Seven Seas Grandeur Dining

Prime 7 steakhouse on Seven Seas Grandeur. (Photo: Colleen McDaniel)
Dessert on Regent Seven Seas Grandeur. (Photo: Colleen McDaniel)
Chartreuse restaurant on Seven Seas Grandeur. (Photo: Colleen McDaniel)
La Veranda restaurant on Seven Seas Grandeur. (Photo: Colleen McDaniel)
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Colleen McDaniel
Editor-In-Chief

Food on Seven Seas Grandeur is diverse in its approach, with nine unique dining options (counting room service), including four specialty restaurants. All restaurants are included in the cost of your cruise fare, though reservations are required to dine in the specialty venues.

The quality of food is consistent from venue to venue, though fan favorites include Prime 7, Chartreuse, Pacific Rim and Sette Mari at La Veranda, the ship’s alternative restaurants. Consequently, reservations for these fill up quickly, placing then in high demand.

Overall, the food on Seven Seas Grandeur is solid though not particularly standout in terms of originality. We’d love to see the menus connect more closely to the regions the ship visits, for example, or change up from some of the standards that have been on the menu for years. (In fairness, all cruise lines struggle with menu changes, as guests have favorites they are loathe to see disappear. Regent Seven Seas did at 130 dishes to its menus in 2023, and it’s yet to be seen what kind of splash they might make.)

Free Restaurants on Seven Seas Grandeur

Compass Rose: The ship’s main dining room, Compass Rose will make your jaw drop when you first enter. It’s a gorgeous venue made to look like an opulent white forest, where crystals climb the trunks of the trees and reflective windows make it look like the space goes on forever. It’s an absolute stunner.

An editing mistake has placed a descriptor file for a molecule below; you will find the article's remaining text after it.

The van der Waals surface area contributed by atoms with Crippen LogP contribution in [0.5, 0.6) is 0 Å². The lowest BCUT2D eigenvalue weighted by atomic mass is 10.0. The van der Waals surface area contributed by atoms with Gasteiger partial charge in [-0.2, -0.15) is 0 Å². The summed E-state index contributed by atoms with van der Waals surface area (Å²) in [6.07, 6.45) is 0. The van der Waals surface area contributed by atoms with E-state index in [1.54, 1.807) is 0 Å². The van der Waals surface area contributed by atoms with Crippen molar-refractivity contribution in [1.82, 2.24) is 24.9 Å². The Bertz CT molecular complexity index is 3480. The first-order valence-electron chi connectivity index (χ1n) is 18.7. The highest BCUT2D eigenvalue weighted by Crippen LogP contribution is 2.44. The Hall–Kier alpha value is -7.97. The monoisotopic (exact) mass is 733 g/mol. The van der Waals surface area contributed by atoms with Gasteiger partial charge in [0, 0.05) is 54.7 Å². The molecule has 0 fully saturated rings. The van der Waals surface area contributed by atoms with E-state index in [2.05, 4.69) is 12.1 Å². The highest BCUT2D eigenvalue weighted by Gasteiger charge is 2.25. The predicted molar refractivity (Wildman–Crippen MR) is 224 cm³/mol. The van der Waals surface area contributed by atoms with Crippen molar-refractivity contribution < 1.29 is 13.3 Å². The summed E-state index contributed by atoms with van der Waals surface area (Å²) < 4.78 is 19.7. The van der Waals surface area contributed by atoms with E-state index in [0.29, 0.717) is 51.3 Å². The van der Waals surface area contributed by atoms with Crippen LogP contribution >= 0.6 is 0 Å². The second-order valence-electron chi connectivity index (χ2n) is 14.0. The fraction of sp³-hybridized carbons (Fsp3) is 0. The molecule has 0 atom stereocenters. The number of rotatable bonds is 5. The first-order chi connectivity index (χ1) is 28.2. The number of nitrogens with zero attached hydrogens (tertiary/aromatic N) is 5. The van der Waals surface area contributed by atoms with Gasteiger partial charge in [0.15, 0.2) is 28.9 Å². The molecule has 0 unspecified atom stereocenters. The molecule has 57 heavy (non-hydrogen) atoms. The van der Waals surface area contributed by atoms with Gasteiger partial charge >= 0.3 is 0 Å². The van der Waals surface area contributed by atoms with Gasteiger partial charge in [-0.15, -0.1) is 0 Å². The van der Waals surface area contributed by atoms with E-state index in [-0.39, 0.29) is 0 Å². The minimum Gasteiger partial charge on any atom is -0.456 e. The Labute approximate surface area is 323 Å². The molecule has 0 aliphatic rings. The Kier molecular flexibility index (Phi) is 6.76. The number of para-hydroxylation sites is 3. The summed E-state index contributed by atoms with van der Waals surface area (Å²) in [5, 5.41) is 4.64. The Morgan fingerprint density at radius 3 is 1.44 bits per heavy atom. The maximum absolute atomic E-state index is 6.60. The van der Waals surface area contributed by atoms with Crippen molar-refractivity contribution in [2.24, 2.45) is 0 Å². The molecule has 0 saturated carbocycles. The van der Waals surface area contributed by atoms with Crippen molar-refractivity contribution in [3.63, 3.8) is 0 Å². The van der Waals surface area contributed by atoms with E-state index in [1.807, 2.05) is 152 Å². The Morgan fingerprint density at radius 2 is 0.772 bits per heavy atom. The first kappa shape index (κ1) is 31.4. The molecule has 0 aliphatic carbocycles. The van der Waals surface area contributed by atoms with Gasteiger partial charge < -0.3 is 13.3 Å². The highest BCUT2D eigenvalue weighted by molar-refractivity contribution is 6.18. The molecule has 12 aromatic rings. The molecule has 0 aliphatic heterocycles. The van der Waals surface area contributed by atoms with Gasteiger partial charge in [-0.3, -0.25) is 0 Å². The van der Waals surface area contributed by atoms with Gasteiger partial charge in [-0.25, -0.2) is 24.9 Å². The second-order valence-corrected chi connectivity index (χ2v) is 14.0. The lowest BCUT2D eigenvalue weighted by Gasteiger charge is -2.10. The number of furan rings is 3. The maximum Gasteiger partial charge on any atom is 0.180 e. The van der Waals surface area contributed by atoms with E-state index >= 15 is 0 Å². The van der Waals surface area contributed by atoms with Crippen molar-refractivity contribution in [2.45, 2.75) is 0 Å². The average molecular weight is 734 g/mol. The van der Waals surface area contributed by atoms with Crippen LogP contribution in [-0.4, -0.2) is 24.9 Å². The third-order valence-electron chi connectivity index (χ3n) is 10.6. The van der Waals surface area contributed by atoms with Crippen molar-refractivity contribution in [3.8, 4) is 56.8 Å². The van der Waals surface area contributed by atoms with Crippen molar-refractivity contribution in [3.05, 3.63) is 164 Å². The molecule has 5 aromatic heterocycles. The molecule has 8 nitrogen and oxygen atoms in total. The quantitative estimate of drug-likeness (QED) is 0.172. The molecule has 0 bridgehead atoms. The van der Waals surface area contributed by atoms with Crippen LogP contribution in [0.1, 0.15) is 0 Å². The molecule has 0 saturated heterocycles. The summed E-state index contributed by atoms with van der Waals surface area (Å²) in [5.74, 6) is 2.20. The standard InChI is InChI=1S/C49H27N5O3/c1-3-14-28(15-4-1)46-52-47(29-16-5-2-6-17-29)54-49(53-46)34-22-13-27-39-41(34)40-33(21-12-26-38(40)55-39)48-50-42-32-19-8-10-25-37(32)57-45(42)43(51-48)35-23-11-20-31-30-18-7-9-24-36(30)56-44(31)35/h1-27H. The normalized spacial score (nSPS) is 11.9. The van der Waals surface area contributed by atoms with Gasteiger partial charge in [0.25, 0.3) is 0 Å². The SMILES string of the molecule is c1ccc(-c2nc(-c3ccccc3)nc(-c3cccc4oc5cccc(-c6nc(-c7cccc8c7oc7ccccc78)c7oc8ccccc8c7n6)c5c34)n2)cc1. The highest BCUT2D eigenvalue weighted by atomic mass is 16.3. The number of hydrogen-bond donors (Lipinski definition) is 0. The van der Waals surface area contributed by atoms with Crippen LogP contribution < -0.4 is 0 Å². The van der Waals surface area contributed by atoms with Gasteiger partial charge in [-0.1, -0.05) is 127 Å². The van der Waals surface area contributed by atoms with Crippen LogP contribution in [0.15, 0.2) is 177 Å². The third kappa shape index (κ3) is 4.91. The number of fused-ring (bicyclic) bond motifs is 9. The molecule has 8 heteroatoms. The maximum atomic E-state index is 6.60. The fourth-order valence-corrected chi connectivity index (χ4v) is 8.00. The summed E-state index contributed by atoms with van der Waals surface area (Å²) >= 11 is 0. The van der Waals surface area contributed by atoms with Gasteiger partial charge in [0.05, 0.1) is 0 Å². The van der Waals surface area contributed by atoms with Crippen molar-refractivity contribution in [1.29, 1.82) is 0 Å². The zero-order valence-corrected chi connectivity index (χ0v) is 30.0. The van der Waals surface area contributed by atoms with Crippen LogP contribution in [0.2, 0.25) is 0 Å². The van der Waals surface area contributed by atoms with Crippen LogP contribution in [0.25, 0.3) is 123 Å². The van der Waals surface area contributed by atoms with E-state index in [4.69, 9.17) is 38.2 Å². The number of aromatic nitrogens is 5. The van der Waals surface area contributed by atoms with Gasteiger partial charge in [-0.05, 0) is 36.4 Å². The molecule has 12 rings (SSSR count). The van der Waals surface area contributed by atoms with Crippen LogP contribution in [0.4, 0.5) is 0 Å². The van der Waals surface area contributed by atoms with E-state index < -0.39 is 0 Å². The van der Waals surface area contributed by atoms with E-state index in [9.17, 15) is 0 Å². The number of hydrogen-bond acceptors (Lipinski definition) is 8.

Breakfast is served in Compass Rose most days, with all the standards like eggs, bacon, pancakes and waffles, plus continental favorites like yogurt, fruit and pastries. The menu also includes a selection of healthy items, where a partial macronutrient breakdown is included on the menu. Options include items such as avocado toast on multigrain bread or bowls and smoothies.

Once a sailing, the ship hosts a Champagne and caviar brunch, which is a hit with guests and includes, of course, free-flowing Champagne and caviar, but also mounds of seafood, a carving station and spectacular desserts (like a towering croquembouche). The brunch comes on a sea day so as not to interfere with port stops. For many guests, it’s a culinary highlight of the sailing.

Dinner is a multicourse affair that offers a variety of dishes, including appetizers, a pasta course, entrées and desserts. Appetizers might include a chicken and goose liver parfait or parsnip truffle soup, while entrées could be items like crispy fried seabass or rack of lamb.